Q: Why do some manuscripts have a high bibliography count?

Detailed Question -

I have seen that some manuscripts have a high bibliography count. For the Introduction itself, 80% of the bibliography is cited. The remaining 20% is for the literature [review].

1 Answer to this question

Review papers, by definition, will have a longer list of references than original contributions, and the more original the contribution, the fewer the references, because such contributions break new ground. An analysis of 18 review journals showed that papers in those journals, on average, cited twice the number of references as research papers of the same length in other journals. Most other papers will be somewhere in between.

Then, there is the matter of proportion: Are we talking about absolute numbers or the number of references, say, for every 100 words of text? The number also varies with the field of study. For example, The American Sociologist once published a paper that said that the “ideal number of references in a sociology article is estimated at sixty-six.”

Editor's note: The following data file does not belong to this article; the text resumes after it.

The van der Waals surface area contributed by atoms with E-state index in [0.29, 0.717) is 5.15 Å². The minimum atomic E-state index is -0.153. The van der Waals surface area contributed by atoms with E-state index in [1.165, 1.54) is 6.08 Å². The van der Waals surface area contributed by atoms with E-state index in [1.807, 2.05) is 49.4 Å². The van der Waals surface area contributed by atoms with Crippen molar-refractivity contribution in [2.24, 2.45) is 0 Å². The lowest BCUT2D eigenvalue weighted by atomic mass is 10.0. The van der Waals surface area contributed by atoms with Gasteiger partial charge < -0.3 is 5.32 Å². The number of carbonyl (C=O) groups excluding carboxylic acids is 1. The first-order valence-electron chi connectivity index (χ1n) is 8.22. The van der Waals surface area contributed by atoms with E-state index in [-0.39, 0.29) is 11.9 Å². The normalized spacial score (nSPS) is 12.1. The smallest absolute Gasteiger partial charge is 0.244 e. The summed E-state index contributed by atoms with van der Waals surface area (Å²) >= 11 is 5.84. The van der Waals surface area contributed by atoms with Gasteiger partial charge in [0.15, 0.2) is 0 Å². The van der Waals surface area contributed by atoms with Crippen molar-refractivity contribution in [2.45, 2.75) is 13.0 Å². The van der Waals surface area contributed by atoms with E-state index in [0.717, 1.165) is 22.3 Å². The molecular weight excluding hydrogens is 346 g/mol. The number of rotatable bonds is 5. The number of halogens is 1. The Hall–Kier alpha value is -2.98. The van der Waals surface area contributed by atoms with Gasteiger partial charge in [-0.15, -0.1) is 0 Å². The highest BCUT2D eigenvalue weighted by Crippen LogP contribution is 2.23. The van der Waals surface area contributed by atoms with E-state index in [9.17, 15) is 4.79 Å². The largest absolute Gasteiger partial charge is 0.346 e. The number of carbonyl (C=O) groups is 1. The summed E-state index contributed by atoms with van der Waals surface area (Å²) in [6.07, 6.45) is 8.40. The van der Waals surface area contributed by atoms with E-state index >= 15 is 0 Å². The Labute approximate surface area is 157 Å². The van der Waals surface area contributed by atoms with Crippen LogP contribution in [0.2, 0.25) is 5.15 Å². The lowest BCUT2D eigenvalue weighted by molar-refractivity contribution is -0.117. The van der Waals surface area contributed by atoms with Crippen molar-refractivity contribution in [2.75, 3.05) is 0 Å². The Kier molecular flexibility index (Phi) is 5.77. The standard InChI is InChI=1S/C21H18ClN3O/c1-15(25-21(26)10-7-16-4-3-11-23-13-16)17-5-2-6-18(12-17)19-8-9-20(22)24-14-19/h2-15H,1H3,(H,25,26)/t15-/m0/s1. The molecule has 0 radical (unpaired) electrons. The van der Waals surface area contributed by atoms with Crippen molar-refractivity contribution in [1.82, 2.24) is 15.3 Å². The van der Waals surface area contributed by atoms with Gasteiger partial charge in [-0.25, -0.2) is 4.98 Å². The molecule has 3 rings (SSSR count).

A few studies report that papers with more references are cited more often than those with fewer references. The number of references has also shown a steady rise as searching for relevant papers becomes easier. For example, a study of eight engineering journals found that the number of references per paper increased from 8 in 1972 to 25 in 2013.

In short, the number of references appended to a paper tends to vary a great deal and is of little significance by itself. Instead of stipulating any arbitrary limit, the number of references should be as many as required, neither more nor fewer. No less a person than Albert Einstein is supposed to have said, “Everything must be made as simple as possible, but no simpler.”

Hope that helps. For a greater understanding of references and reviews, you may refer to the following resources:

And in case you are writing a literature review yourself, all the best!

[With inputs from Yateendra Joshi]